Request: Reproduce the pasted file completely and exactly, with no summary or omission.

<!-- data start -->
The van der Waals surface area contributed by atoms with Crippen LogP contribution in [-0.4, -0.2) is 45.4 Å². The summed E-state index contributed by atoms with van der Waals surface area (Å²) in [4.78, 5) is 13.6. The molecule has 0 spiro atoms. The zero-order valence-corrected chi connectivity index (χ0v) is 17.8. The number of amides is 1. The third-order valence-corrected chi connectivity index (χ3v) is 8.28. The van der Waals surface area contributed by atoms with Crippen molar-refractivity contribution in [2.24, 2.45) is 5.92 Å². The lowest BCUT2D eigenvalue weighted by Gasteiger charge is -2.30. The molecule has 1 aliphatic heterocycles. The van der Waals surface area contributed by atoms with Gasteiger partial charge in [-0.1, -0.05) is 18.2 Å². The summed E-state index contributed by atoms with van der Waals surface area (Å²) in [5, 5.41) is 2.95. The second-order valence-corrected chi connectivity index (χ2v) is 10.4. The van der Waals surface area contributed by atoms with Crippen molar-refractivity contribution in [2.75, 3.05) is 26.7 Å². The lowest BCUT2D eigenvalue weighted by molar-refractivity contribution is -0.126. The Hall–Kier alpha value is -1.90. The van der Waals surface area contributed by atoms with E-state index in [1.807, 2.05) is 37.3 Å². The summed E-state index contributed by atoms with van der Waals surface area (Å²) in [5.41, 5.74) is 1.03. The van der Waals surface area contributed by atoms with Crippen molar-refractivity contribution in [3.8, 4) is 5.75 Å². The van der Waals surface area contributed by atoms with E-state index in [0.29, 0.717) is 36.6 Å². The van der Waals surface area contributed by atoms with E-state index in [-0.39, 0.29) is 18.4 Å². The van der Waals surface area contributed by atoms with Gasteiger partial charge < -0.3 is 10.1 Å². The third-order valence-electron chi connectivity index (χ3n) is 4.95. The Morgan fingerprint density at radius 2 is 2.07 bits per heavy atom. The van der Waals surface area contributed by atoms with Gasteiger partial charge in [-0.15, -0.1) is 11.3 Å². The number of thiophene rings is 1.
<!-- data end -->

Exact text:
The van der Waals surface area contributed by atoms with Crippen LogP contribution in [-0.4, -0.2) is 45.4 Å². The summed E-state index contributed by atoms with van der Waals surface area (Å²) in [4.78, 5) is 13.6. The molecule has 0 spiro atoms. The zero-order valence-corrected chi connectivity index (χ0v) is 17.8. The number of amides is 1. The third-order valence-corrected chi connectivity index (χ3v) is 8.28. The van der Waals surface area contributed by atoms with Crippen molar-refractivity contribution in [2.24, 2.45) is 5.92 Å². The lowest BCUT2D eigenvalue weighted by Gasteiger charge is -2.30. The molecule has 1 aliphatic heterocycles. The van der Waals surface area contributed by atoms with Gasteiger partial charge in [-0.1, -0.05) is 18.2 Å². The summed E-state index contributed by atoms with van der Waals surface area (Å²) in [5, 5.41) is 2.95. The second-order valence-corrected chi connectivity index (χ2v) is 10.4. The van der Waals surface area contributed by atoms with Crippen molar-refractivity contribution in [2.75, 3.05) is 26.7 Å². The lowest BCUT2D eigenvalue weighted by molar-refractivity contribution is -0.126. The Hall–Kier alpha value is -1.90. The van der Waals surface area contributed by atoms with E-state index in [1.807, 2.05) is 37.3 Å². The summed E-state index contributed by atoms with van der Waals surface area (Å²) in [5.41, 5.74) is 1.03. The van der Waals surface area contributed by atoms with Crippen molar-refractivity contribution in [3.8, 4) is 5.75 Å². The van der Waals surface area contributed by atoms with E-state index in [0.29, 0.717) is 36.6 Å². The van der Waals surface area contributed by atoms with E-state index in [-0.39, 0.29) is 18.4 Å². The van der Waals surface area contributed by atoms with Gasteiger partial charge < -0.3 is 10.1 Å². The third-order valence-electron chi connectivity index (χ3n) is 4.95. The Morgan fingerprint density at radius 2 is 2.07 bits per heavy atom. The van der Waals surface area contributed by atoms with Gasteiger partial charge in [-0.15, -0.1) is 11.3 Å². The number of thiophene rings is 1.